Hello - I'm a hobbyist beader who prefers but also work in
glass. My dilemma lies in my love affair with agates and jasper. I
have some great polished rocks that I would love to have a
lengthwise hold drilled ALL THE WAY THROUGH the center so I could
make a focal bead out of it. Now, I've become very aware that if
you want to clear out a room of lapidary people at a party, just
asked, "how do I drill a hole lengthwise through a polished rock."
I know it must take a diamond bit and a lot of persistance, but I
know it can be done because I've purchased many gemstone beads with
holes in them. So, I would really appreciate someone offering up
the "secret process" that seems to strike fear into the hearts of
other rockhounds. Remember, your responding to an individual that
has trouble negotiating the proper placement of a nail in a wall for
adequate picture hanging. Thanks in advance.
there are a couple of ways to do this:
1) for small beads and pearls, using a japanese style pearl drill 2)
using a bead holding jig
in the case where you are drilling the long axis of a stone, where
the ratio of the long axis to the width is anything grater than
about 1.3:1, then what i do is drill the hole first, then use the
hole as the reference point to carve the rest of the stone to.
finding the center of a circle is not always so easy to do when the
circle has a somewhat irregular shape; also, drilling on exact
center is not always so easy to do, as the hole tends to drift off
center; that is why i like the approach above.
Also, i am most likely to loose a piece (trash it) when I am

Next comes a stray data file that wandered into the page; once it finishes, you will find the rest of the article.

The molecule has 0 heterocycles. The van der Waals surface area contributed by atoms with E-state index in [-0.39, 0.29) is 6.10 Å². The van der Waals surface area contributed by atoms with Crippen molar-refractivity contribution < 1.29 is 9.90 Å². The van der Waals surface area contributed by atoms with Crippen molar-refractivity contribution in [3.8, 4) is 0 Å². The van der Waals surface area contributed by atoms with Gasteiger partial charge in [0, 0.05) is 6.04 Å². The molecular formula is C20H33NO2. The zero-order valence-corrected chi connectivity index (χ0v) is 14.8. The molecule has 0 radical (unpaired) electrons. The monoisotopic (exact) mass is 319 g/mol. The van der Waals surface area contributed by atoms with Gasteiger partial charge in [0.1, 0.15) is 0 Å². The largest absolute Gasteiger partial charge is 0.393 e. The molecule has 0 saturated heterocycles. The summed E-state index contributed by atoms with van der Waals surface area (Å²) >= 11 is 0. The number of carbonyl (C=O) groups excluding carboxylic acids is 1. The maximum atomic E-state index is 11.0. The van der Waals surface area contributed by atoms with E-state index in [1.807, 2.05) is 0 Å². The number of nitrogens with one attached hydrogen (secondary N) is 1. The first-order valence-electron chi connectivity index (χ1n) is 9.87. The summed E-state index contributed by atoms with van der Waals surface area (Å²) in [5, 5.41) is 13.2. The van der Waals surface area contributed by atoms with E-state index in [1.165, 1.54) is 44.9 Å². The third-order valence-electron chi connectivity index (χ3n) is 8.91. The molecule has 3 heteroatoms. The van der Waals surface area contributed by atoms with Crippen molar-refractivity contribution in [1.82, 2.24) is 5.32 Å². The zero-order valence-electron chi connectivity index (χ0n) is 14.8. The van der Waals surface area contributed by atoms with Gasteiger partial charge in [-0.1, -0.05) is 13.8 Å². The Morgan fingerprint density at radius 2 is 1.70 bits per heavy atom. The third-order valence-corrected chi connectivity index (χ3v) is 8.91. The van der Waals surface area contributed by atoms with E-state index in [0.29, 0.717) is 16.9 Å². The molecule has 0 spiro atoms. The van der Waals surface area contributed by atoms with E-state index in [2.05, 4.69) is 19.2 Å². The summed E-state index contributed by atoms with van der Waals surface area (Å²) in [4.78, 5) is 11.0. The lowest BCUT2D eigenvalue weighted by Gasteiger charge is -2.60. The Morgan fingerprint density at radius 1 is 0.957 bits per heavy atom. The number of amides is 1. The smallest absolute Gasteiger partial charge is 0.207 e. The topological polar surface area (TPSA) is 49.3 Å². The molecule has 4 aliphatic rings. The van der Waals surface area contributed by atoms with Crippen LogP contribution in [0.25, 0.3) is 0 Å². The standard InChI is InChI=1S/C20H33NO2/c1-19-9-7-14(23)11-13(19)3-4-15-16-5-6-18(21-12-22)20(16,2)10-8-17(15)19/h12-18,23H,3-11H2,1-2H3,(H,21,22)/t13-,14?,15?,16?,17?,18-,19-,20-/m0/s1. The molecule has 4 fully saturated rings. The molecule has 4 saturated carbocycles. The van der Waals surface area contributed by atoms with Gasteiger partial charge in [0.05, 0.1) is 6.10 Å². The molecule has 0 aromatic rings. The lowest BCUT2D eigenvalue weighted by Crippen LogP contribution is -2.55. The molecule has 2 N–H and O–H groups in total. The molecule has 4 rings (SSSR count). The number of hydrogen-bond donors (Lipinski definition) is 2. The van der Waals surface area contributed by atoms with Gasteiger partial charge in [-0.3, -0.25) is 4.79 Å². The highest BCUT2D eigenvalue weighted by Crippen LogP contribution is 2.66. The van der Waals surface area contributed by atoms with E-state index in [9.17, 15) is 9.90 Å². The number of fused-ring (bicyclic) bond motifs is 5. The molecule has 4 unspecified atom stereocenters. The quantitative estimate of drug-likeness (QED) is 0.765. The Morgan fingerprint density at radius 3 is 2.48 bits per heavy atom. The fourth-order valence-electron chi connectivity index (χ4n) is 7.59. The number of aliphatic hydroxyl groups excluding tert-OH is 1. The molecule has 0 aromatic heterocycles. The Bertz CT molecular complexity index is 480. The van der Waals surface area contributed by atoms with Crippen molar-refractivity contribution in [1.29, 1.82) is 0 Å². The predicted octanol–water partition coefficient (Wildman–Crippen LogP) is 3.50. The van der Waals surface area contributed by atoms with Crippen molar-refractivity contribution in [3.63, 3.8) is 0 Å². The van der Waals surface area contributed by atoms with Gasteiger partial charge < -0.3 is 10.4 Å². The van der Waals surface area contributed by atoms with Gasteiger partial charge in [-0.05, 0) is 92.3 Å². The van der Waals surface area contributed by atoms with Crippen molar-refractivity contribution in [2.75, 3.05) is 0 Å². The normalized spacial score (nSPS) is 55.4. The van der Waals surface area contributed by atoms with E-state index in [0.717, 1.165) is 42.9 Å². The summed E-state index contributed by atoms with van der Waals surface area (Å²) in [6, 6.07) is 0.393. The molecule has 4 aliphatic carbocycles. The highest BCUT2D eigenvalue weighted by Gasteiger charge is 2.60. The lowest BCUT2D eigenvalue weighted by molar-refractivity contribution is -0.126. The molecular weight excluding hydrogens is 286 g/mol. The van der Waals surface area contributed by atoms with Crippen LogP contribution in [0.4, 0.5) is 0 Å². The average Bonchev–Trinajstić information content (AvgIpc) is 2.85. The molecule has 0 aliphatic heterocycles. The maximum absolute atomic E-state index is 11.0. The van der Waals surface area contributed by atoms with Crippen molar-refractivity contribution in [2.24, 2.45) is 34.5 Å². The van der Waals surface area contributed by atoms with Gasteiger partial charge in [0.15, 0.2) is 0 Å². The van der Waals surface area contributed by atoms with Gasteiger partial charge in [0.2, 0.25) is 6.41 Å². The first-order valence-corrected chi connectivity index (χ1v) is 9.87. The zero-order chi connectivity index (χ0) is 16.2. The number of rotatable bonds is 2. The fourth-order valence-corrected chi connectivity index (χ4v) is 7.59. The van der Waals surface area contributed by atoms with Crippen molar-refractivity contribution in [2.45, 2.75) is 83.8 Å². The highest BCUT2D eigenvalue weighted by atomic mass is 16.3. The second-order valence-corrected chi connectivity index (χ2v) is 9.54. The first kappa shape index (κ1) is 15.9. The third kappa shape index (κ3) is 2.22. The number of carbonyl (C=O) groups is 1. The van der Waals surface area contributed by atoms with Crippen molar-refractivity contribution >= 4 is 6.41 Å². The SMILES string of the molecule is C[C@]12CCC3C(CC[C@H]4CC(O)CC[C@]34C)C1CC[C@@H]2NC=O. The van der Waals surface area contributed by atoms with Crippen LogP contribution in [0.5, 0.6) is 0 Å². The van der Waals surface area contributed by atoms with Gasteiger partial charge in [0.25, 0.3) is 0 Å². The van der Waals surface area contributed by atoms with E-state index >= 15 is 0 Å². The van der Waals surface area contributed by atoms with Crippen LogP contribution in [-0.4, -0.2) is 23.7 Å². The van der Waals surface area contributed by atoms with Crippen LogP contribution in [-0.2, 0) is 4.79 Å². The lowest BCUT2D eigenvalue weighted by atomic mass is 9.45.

drilling the hole, either through bad hole placement, or a fracture
developing. if so, then I want this to happen early, before I then
put 40 hours or more carving the rest.
I don't know who these lapidarys are who are afraid of drilling a
hole that you talk about but I suspect they don't have a very broad
knowledge of the lapidary process. In fact, the way to drill long
holes into stones such as those used for stringing is to use an
ultrasound drill. Such drills have been around for years and are
capable of drilling even very small holes through long thin stones.
For short holes, common diamond drills used in a drill press or even
a flex shaft will do the trick. One problem with the ultrasound
machines is they are fairly expensive. I don't have one so cannot
give you a price range but lets just say, its not worth buying one
for a hole or two! This question comes up often and there must be
more in the Orchid archives on the subject!
Cheers from Don at The Charles Belle Studio in SOFL where simple
elegance IS fine jewelry! @coralnut2